Video games are not realistic; not even the realistic ones. You press 'x' to somersault, and you somersault instead of awkwardly falling on your head and rolling around, which is what would happen if you actually attempted a somersault. We know and accept that video games aren't supposed to reflect reality. But some of the ways in which they differ are downright ridiculous when you think about them. For some reason, we accept that ...
Occurs In: Far Cry, GTA, Elder Scrolls, Red Dead Redemption
If you've ever seen a wild animal in the real world, you already know most of them are startled by tiny noises and flee from humans. In a video game world, every animal leaps directly at your face. It doesn't matter if you're holding fire, made of fire, or blasting fire out of a revving chainsaw -- every animal is determined to maul you to death with beak, claw, or flipper.
"Seriously?! What kind of asshole brings a knife to a bear fight?"
In Red Dead Redemption, bears stalk the woods in eight-bear combat squadrons. In Far Cry, they maniacally charge toward the sound of gunfire. You even have to fight them in the fucking Simpsons arcade game. And if your game has sharks? That shark's only goal in life is biting you in half, end of discussion. Despite you being far, far outside their natural food chain, every video game animal wants to eat you at all costs.
Let's take a closer look at Far Cry. Any wildlife you encounter in the series is overtly, absurdly aggressive. Warthogs, snakes, even goddamn EAGLES. Look at this madness. Has any eagle ever decided to up and leave the troposphere to impulsively peck the face off a random gunman? For something like this to happen, God has to sit on His remote, but in video games, it is every eagle's default setting.
We guess watching warring tribes go at it from above has lost some of its luster.
In Fallout, every insect and mammal within 100 yards will stop what it's doing to eat you. Even gentle creatures like a radioactive two-headed deer might suddenly decide you need to be headbutted to death. And any game with mountain lions features only one type of mountain lion: the North American Dick-Charging Puma. GTA is set in a noisy analogue of LA, but every nearby hiking trail is infested with speeding, ball-seeking cougars.
"Ball-seeking SoCal cougars? I like the sound of AAARGH! I was thinking of the other kiiiiiiinnd!!!"
Occurs In: Borderlands, Fallout, Fable, Metro: Last Light, The Division
Every good game has to have bad guys. Otherwise, why are you bothering to add saw blades to that baseball bat? What's strange is that all video games are set in a world where lunatics are everywhere. If you take four steps outside a town in any adventure game, the only people you meet introduce themselves with attempted murder.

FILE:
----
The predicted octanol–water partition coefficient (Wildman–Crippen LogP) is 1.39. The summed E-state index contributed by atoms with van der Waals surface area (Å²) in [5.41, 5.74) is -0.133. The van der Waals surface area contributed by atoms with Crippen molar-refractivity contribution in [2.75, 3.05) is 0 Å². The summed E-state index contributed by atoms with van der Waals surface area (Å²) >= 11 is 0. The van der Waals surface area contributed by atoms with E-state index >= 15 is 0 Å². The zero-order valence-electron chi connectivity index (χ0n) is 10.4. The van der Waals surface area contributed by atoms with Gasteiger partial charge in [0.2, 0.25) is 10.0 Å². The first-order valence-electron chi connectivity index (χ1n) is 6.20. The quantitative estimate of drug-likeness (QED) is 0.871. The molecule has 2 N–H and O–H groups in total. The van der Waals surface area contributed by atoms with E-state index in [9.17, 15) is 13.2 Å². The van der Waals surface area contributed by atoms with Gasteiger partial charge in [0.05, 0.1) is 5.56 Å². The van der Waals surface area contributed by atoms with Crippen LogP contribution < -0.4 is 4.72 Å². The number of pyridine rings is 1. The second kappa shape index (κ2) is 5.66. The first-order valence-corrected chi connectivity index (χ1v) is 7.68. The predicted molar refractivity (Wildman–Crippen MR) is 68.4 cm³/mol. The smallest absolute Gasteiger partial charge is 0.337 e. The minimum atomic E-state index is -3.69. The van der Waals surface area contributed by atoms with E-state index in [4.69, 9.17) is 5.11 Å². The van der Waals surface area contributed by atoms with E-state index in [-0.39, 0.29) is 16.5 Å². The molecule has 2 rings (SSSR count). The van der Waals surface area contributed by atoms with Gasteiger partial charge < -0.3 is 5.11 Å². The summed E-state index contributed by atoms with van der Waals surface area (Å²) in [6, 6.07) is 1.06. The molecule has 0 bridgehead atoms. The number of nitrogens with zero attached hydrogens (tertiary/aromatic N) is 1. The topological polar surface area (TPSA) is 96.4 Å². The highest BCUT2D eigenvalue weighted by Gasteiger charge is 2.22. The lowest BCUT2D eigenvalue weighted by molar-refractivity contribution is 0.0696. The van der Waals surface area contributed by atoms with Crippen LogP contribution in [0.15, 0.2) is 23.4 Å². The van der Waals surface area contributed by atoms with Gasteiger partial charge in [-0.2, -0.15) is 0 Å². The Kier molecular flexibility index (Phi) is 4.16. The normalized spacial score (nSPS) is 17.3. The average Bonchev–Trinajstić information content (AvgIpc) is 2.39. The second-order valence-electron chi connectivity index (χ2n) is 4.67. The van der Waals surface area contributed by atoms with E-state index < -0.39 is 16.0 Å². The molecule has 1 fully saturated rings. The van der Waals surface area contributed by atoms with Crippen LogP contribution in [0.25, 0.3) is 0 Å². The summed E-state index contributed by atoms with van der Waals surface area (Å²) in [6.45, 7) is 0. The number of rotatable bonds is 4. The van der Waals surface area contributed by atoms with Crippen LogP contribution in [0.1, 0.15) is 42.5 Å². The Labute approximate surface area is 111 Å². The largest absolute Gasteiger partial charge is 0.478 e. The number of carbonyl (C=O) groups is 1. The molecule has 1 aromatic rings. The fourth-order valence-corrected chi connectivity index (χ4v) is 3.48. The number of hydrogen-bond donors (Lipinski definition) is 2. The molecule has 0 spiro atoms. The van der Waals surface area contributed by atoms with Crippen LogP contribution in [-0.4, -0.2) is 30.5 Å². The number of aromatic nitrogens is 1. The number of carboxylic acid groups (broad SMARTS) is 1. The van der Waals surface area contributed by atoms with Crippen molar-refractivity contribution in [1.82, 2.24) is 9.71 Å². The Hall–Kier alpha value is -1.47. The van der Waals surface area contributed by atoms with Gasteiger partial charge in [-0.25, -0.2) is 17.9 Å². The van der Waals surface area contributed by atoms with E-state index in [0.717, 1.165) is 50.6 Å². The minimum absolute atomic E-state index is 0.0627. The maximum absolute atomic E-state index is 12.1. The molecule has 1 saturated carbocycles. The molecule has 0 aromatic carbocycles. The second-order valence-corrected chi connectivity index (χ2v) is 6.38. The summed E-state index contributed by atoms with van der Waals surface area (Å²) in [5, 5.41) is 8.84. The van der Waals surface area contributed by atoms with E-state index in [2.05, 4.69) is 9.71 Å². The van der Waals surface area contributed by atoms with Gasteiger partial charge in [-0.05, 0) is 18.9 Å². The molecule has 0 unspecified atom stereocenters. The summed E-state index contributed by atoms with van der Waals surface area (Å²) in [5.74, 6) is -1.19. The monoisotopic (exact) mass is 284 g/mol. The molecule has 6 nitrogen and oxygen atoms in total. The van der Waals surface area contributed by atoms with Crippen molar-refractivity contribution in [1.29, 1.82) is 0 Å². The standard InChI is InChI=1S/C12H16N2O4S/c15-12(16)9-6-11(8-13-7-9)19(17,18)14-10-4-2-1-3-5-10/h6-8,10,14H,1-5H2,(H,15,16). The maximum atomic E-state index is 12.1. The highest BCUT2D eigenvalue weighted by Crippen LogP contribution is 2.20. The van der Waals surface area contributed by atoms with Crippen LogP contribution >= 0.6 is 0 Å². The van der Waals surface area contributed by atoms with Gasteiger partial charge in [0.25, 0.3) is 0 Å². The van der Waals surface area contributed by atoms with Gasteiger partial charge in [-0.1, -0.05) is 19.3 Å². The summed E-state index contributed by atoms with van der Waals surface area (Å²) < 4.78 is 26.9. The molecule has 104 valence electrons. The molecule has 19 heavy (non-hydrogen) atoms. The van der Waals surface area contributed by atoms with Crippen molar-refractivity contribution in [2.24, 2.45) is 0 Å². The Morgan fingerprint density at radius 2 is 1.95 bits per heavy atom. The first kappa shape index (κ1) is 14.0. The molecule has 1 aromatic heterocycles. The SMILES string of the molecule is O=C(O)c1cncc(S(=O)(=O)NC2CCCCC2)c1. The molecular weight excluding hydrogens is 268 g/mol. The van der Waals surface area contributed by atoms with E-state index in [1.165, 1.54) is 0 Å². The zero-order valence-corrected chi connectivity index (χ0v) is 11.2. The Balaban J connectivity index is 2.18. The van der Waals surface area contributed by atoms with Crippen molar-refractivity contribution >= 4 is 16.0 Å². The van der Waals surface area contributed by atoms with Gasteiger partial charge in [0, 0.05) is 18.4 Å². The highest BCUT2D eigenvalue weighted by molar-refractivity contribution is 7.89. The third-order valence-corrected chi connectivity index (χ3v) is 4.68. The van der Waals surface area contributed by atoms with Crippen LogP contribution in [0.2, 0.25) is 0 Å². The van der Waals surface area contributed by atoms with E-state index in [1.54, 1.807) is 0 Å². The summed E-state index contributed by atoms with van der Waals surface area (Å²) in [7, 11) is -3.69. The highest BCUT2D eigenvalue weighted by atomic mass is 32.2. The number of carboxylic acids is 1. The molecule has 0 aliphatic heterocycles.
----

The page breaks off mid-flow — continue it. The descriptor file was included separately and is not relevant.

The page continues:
"HI! EXCELLENT WEATHER WE'RE HAVING, RIGHT?"
Take, again, Fallout. There are a handful of major peaceful settlements in each game, filled with shoppers and other such non-aggressive humans. Beyond are smaller settlements scraping together whatever civilization they can. Beyond that, the other 98 percent of the world will murder every single stranger on sight.
In Fallout 4 specifically, there's one side mission in which a farmer wants you to rescue his son from a band of raiders nearby. So you go to the factory where the raiders are holed up and slaughter 40 or 50 of them. You finally massacre your way to the kid, only to discover he wasn't kidnapped -- he joined them. The kid had the choice of working the farm with his loving father or squatting in a rusty, lava-filled factory with a group of murderers. And not just any murderers, but murderers so bad at murder that they live right next to three unkilled farmers. In Fallout, that's an easy choice: better to be a shitty murderer than a great farmer.
"YOU NEVER LET ME BE MYSELF, DAD! NOT LIKE SLAG! SLAG LETS ME KILL SETTLERS WITH POOL CUES!!"
And it's not only the Fallout world where morality is completely absent from everyone except for shopkeepers. In Skyrim, Fable, Mass Effect, and countless others, there are 1,000 bandits and gang members for every peaceful townsperson. Meeting someone in a video game who isn't trying to kill you is like meeting a Syrian refugee who thinks Donald Trump makes some great points.
Even in Bioshock Infinite -- an artistic, intelligent, beautifully crafted game -- the whole world is assholes. The main villains are horrible racists, sure, but even the "good" guys are completely fine with casual murder. As in most games, the entire point seems to be "everyone sucks but you." And in both Far Cry 3 and 4, the "good guys" turn out to be much closer to "drug-peddling mass murderers." It's interesting to have a moral gray area, but video games always take it to impossible extremes. For example, the "good guys" in Far Cry 3 ask you to slit your girlfriend's throat ...
"Press RT to murder. Press LT to murder slightly differently."
And though the moment is dramatic, you've been trained by video games to accept this as a normal, approachable dilemma. "Hmm, should I? On the one hand, I love her. On the other hand is this knife, which really wants to stab ..."
Occurs In: Call Of Duty, Fallout, Mass Effect, Every RPG That Has Ever Been
Every game comes with a sense of urgency. Let's pick on Fallout again. You have to find your father, get everyone clean water, track down your own (attempted) murderer, decide the fate of New Vegas, rescue your kidnapped son, etc. However, it's no big deal if you simply stop looking for your dad and ... we don't know, watch two fake superheroes battle each other instead. Fallout 4 nags you constantly to drop this silly search for your own son so you can go teach a few assholes how to grow a mutfruit tree.
"Hey, while you're out there, can you pick up a spicy Italian with olives and pickles on whole wheat, light mayo?"
The Mass Effect series revolves around literally trying to save the entire universe, and yet you -- the last hope of all organic life -- are put in charge of every single missing persons case, repair job, and product endorsement. But since no quests have any meaningful time limits, you can moon buggy around taking vacation selfies on every planet in the galaxy.
In Mass Effect 2, Commander Shepard is one of the most famous people in the whole universe. You do TV interviews and sign autographs, and splorbzob sales go through the roof at your favorite store in the Citadel. It makes no difference to any of the needy space monsters you run into. In our world, you would never run up to Jesse "The Body" Ventura and offer him $13 to find your backpack, but shit like that happens to Shepard all day. Here's a sampling of the dumb little things you, an intergalactic superhero, are asked to do on just one planet:
- Find and deliver somebody's lost locket.
- Help a slave negotiate her release from her captor.
- Find a space iPad.
- Help a useless detective solve a random crime.
- Play matchmaker between two aliens you don't even know.